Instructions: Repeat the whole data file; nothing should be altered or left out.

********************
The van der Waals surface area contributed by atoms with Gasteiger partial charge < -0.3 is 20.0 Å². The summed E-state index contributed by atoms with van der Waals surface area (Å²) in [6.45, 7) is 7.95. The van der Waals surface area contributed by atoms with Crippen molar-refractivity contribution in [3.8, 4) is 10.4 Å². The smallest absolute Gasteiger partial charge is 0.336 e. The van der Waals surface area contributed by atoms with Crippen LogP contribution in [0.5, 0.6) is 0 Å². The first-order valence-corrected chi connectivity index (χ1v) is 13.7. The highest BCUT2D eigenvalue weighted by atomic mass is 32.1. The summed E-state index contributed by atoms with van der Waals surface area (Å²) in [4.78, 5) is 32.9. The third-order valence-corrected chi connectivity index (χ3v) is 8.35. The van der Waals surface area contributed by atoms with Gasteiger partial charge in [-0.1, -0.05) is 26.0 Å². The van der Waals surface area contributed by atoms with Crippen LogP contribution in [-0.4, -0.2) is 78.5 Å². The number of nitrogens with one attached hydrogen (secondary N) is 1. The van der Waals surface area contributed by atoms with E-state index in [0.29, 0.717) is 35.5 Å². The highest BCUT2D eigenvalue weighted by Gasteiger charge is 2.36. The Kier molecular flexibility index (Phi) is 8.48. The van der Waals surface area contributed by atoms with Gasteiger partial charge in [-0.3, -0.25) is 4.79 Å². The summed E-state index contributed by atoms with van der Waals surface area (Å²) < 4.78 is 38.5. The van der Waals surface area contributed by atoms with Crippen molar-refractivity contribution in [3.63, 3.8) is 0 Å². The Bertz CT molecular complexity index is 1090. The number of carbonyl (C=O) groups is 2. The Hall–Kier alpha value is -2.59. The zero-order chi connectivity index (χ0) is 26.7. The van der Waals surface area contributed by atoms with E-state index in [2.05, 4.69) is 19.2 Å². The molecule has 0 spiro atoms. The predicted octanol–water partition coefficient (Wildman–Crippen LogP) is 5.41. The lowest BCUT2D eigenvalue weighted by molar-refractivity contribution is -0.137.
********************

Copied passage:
The van der Waals surface area contributed by atoms with Gasteiger partial charge < -0.3 is 20.0 Å². The summed E-state index contributed by atoms with van der Waals surface area (Å²) in [6.45, 7) is 7.95. The van der Waals surface area contributed by atoms with Crippen molar-refractivity contribution in [3.8, 4) is 10.4 Å². The smallest absolute Gasteiger partial charge is 0.336 e. The van der Waals surface area contributed by atoms with Crippen LogP contribution in [0.5, 0.6) is 0 Å². The first-order valence-corrected chi connectivity index (χ1v) is 13.7. The highest BCUT2D eigenvalue weighted by atomic mass is 32.1. The summed E-state index contributed by atoms with van der Waals surface area (Å²) in [4.78, 5) is 32.9. The third-order valence-corrected chi connectivity index (χ3v) is 8.35. The van der Waals surface area contributed by atoms with Gasteiger partial charge in [-0.1, -0.05) is 26.0 Å². The van der Waals surface area contributed by atoms with Crippen LogP contribution in [-0.4, -0.2) is 78.5 Å². The number of nitrogens with one attached hydrogen (secondary N) is 1. The van der Waals surface area contributed by atoms with E-state index in [0.29, 0.717) is 35.5 Å². The highest BCUT2D eigenvalue weighted by Gasteiger charge is 2.36. The Kier molecular flexibility index (Phi) is 8.48. The van der Waals surface area contributed by atoms with Gasteiger partial charge in [-0.3, -0.25) is 4.79 Å². The summed E-state index contributed by atoms with van der Waals surface area (Å²) < 4.78 is 38.5. The van der Waals surface area contributed by atoms with Crippen molar-refractivity contribution in [3.63, 3.8) is 0 Å². The Bertz CT molecular complexity index is 1090. The number of carbonyl (C=O) groups is 2. The Hall–Kier alpha value is -2.59. The zero-order chi connectivity index (χ0) is 26.7. The van der Waals surface area contributed by atoms with E-state index in [2.05, 4.69) is 19.2 Å². The molecule has 0 spiro atoms. The predicted octanol–water partition coefficient (Wildman–Crippen LogP) is 5.41. The lowest BCUT2D eigenvalue weighted by molar-refractivity contribution is -0.137.